Use of a Real-Time Locating System for Contact Tracing of Health Care Workers : Validation Study

Use of a Real-Time Locating System for Contact Tracing of Health Care Workers During the COVID-19 Pandemic at an Infectious Disease Center in Singapore: Validation Study
Hanley J Ho;  Zoe Xiaozhu Zhang;  Zhilian Huang;  Aung Hein Aung; Wei-Yen Lim; Angela Chow

Published on 26.5.2020 in Vol 22, No 5 (2020): May


Background:In early 2020, coronavirus disease (COVID-19) emerged and spread by community and nosocomial transmission. Effective contact tracing of potentially exposed health care workers is crucial for the prevention and control of infectious disease outbreaks in the health care setting.

Objective:This study aimed to evaluate the comparative effectiveness of contact tracing during the COVID-19 pandemic through the real-time locating system (RTLS) and review of the electronic medical record (EMR) at the designated hospital for COVID-19 response in Singapore.

Methods:Over a 2-day study period, all admitted patients with COVID-19, their ward locations, and the health care workers rostered to each ward were identified to determine the total number of potential contacts between patients with COVID-19 and health care workers. The numbers of staff-patient contacts determined by EMR reviews, RTLS-based contact tracing, and a combination of both methods were evaluated. The use of EMR-based and RTLS-based contact tracing methods was further validated by comparing their sensitivity and specificity against self-reported staff-patient contacts by health care workers.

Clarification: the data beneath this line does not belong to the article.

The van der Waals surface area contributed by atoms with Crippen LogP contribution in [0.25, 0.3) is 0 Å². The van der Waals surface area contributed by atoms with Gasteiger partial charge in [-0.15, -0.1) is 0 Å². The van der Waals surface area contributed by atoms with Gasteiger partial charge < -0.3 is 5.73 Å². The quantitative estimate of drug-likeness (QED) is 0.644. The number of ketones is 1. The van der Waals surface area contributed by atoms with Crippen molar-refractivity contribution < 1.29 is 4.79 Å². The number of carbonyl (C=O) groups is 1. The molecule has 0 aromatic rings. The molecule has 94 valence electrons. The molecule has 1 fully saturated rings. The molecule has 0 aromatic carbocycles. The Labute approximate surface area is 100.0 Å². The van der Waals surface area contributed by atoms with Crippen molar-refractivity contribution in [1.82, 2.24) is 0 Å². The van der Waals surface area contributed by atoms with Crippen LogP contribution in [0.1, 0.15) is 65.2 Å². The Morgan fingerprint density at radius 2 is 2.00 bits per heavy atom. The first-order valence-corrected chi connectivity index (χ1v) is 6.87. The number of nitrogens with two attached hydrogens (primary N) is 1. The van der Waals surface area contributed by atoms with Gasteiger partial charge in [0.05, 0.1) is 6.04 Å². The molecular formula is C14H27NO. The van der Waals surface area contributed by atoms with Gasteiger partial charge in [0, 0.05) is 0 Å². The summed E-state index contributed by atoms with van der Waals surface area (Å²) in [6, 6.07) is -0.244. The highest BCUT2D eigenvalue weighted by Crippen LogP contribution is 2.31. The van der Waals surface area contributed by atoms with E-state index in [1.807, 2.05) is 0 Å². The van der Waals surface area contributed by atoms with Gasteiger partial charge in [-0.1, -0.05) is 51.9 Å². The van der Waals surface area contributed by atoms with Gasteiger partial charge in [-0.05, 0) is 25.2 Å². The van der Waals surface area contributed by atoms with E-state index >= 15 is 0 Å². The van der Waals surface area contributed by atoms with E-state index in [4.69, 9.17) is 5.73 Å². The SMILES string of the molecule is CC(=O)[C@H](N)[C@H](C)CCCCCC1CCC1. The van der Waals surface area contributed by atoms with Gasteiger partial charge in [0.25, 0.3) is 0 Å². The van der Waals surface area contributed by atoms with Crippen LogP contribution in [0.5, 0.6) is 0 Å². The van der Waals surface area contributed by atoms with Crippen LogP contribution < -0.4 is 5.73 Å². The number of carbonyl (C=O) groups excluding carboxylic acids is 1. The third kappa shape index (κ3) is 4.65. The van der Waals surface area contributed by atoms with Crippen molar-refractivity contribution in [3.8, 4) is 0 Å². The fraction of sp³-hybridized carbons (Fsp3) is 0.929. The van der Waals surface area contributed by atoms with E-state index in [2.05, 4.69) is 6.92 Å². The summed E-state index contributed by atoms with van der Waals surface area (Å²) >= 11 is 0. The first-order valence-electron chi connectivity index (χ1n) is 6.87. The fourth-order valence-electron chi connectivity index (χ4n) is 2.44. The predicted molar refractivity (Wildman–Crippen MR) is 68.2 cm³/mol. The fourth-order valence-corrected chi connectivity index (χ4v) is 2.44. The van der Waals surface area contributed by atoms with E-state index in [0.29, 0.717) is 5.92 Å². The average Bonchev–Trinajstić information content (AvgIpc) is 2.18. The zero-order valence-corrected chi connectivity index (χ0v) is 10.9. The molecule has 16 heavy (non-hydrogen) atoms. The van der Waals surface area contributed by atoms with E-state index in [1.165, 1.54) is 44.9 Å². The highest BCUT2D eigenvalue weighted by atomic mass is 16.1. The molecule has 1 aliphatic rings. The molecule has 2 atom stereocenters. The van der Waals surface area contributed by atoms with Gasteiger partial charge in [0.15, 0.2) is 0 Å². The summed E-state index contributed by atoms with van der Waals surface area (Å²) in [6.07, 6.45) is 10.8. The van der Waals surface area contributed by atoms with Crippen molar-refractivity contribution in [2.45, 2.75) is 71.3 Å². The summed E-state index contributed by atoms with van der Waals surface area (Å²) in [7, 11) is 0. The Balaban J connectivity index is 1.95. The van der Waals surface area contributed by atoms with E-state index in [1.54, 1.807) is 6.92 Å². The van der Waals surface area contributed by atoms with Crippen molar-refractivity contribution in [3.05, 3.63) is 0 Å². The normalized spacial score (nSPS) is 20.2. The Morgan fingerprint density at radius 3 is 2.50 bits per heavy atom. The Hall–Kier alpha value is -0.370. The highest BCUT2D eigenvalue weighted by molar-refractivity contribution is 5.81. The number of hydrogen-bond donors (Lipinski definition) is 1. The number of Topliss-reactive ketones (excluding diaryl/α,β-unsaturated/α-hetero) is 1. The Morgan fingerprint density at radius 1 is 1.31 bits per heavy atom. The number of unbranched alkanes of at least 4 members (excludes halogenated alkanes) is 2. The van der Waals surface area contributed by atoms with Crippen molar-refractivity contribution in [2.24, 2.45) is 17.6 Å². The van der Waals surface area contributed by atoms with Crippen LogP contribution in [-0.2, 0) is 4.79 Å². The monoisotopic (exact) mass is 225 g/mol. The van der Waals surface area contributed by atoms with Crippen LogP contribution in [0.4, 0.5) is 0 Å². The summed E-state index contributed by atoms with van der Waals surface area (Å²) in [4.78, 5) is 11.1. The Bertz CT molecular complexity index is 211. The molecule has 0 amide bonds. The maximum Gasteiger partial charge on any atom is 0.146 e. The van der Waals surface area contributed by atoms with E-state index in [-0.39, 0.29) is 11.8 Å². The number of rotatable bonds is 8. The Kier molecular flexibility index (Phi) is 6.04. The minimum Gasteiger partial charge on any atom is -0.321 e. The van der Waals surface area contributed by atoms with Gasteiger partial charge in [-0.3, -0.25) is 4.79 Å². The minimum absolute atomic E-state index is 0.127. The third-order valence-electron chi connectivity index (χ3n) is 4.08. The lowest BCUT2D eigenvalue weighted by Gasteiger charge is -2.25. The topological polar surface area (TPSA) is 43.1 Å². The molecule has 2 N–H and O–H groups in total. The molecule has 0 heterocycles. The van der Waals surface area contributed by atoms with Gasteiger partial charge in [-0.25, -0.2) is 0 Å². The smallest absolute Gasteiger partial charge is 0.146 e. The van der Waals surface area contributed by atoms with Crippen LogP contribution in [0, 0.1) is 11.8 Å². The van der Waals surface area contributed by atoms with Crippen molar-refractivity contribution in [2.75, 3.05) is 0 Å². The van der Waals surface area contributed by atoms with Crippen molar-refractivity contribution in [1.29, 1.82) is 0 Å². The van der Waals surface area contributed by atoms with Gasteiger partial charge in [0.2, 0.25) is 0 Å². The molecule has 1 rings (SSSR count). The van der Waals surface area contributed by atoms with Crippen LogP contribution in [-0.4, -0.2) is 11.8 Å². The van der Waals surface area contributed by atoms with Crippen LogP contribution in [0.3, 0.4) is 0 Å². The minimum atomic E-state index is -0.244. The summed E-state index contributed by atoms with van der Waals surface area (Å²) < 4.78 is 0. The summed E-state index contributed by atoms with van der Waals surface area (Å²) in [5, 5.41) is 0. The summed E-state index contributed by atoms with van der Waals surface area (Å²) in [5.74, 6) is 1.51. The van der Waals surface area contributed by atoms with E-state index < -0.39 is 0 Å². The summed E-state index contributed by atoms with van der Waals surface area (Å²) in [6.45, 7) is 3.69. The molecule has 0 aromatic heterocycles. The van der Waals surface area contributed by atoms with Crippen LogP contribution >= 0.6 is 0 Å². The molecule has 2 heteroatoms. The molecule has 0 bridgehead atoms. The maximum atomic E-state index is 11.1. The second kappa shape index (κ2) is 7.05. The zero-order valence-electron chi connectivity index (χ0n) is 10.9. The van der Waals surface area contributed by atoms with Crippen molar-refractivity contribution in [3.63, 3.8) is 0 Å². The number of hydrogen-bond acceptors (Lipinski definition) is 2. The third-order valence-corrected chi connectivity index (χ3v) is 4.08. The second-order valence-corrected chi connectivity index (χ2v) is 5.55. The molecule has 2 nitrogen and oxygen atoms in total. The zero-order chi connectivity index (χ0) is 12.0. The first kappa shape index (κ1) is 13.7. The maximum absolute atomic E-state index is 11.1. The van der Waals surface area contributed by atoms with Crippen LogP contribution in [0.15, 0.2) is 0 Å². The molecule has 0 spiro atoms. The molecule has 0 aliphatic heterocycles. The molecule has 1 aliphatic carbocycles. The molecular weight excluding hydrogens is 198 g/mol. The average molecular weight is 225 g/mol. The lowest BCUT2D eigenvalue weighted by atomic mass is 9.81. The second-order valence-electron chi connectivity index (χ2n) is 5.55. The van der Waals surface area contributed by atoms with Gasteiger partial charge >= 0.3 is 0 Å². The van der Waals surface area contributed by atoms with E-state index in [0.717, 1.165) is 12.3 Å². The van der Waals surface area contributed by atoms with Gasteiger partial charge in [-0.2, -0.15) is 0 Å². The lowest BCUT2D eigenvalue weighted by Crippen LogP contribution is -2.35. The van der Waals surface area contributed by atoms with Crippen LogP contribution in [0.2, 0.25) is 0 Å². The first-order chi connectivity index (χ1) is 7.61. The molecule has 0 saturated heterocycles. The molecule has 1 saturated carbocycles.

Results:Of 796 potential staff-patient contacts (between 17 patients and 162 staff members), 104 (13.1%) were identified by both the RTLS and EMR, 54 (6.8%) by the RTLS alone, and 99 (12.4%) by the EMR alone; 539 (67.7%) were not identified through either method. Compared to self-reported contacts, EMR reviews had a sensitivity of 47.2% and a specificity of 77.9%, while the RTLS had a sensitivity of 72.2% and a specificity of 87.7%. The highest sensitivity was obtained by including all contacts identified by either the RTLS or the EMR (sensitivity 77.8%, specificity 73.4%).

Conclusions:RTLS-based contact tracing showed higher sensitivity and specificity than EMR review. Integration of both methods provided the best performance for rapid contact tracing, although technical adjustments to the RTLS and increasing user compliance with wearing of RTLS tags remain necessary.

Read the full article at J Med Internet Res 2020;22(5):e19437

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